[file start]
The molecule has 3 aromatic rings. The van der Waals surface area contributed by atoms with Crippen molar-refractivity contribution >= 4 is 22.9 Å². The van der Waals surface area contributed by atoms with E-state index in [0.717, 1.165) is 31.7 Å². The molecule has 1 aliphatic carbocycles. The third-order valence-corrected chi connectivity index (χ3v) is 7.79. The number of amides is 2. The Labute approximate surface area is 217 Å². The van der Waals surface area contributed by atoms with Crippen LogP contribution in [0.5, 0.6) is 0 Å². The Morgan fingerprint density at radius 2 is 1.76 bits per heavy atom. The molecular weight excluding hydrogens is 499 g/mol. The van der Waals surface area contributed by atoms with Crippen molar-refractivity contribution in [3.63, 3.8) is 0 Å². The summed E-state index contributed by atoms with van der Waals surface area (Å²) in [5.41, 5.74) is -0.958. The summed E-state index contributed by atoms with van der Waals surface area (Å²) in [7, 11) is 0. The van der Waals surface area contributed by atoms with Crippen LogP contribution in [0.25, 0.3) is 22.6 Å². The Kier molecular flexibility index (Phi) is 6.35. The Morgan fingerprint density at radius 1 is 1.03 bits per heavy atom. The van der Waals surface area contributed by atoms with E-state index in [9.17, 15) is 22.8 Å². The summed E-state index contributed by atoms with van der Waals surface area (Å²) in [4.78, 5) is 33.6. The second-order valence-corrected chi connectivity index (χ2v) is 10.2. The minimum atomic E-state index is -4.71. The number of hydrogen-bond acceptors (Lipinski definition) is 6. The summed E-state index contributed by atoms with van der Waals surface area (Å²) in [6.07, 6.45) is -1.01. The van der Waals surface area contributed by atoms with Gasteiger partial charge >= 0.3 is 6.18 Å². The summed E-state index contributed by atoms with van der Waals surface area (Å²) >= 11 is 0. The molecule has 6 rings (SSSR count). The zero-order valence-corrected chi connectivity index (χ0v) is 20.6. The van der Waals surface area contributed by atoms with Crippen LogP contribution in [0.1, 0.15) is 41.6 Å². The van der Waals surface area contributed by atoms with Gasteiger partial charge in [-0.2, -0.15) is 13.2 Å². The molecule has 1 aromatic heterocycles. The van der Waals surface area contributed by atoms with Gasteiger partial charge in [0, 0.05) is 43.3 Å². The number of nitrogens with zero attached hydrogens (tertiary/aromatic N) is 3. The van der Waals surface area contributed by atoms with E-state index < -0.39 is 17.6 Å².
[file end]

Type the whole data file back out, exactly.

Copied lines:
The molecule has 3 aromatic rings. The van der Waals surface area contributed by atoms with Crippen molar-refractivity contribution >= 4 is 22.9 Å². The van der Waals surface area contributed by atoms with E-state index in [0.717, 1.165) is 31.7 Å². The molecule has 1 aliphatic carbocycles. The third-order valence-corrected chi connectivity index (χ3v) is 7.79. The number of amides is 2. The Labute approximate surface area is 217 Å². The van der Waals surface area contributed by atoms with Crippen LogP contribution in [0.5, 0.6) is 0 Å². The Morgan fingerprint density at radius 2 is 1.76 bits per heavy atom. The molecular weight excluding hydrogens is 499 g/mol. The van der Waals surface area contributed by atoms with Crippen molar-refractivity contribution in [3.63, 3.8) is 0 Å². The summed E-state index contributed by atoms with van der Waals surface area (Å²) in [5.41, 5.74) is -0.958. The summed E-state index contributed by atoms with van der Waals surface area (Å²) in [7, 11) is 0. The van der Waals surface area contributed by atoms with Crippen LogP contribution in [0.25, 0.3) is 22.6 Å². The Kier molecular flexibility index (Phi) is 6.35. The Morgan fingerprint density at radius 1 is 1.03 bits per heavy atom. The van der Waals surface area contributed by atoms with E-state index in [9.17, 15) is 22.8 Å². The summed E-state index contributed by atoms with van der Waals surface area (Å²) in [4.78, 5) is 33.6. The second-order valence-corrected chi connectivity index (χ2v) is 10.2. The minimum atomic E-state index is -4.71. The number of hydrogen-bond acceptors (Lipinski definition) is 6. The summed E-state index contributed by atoms with van der Waals surface area (Å²) in [6.07, 6.45) is -1.01. The van der Waals surface area contributed by atoms with Gasteiger partial charge >= 0.3 is 6.18 Å². The summed E-state index contributed by atoms with van der Waals surface area (Å²) >= 11 is 0. The molecule has 6 rings (SSSR count). The zero-order valence-corrected chi connectivity index (χ0v) is 20.6. The van der Waals surface area contributed by atoms with Crippen LogP contribution in [0.1, 0.15) is 41.6 Å². The van der Waals surface area contributed by atoms with Gasteiger partial charge in [-0.2, -0.15) is 13.2 Å². The molecule has 1 aromatic heterocycles. The van der Waals surface area contributed by atoms with Gasteiger partial charge in [0, 0.05) is 43.3 Å². The number of nitrogens with zero attached hydrogens (tertiary/aromatic N) is 3. The van der Waals surface area contributed by atoms with E-state index < -0.39 is 17.6 Å².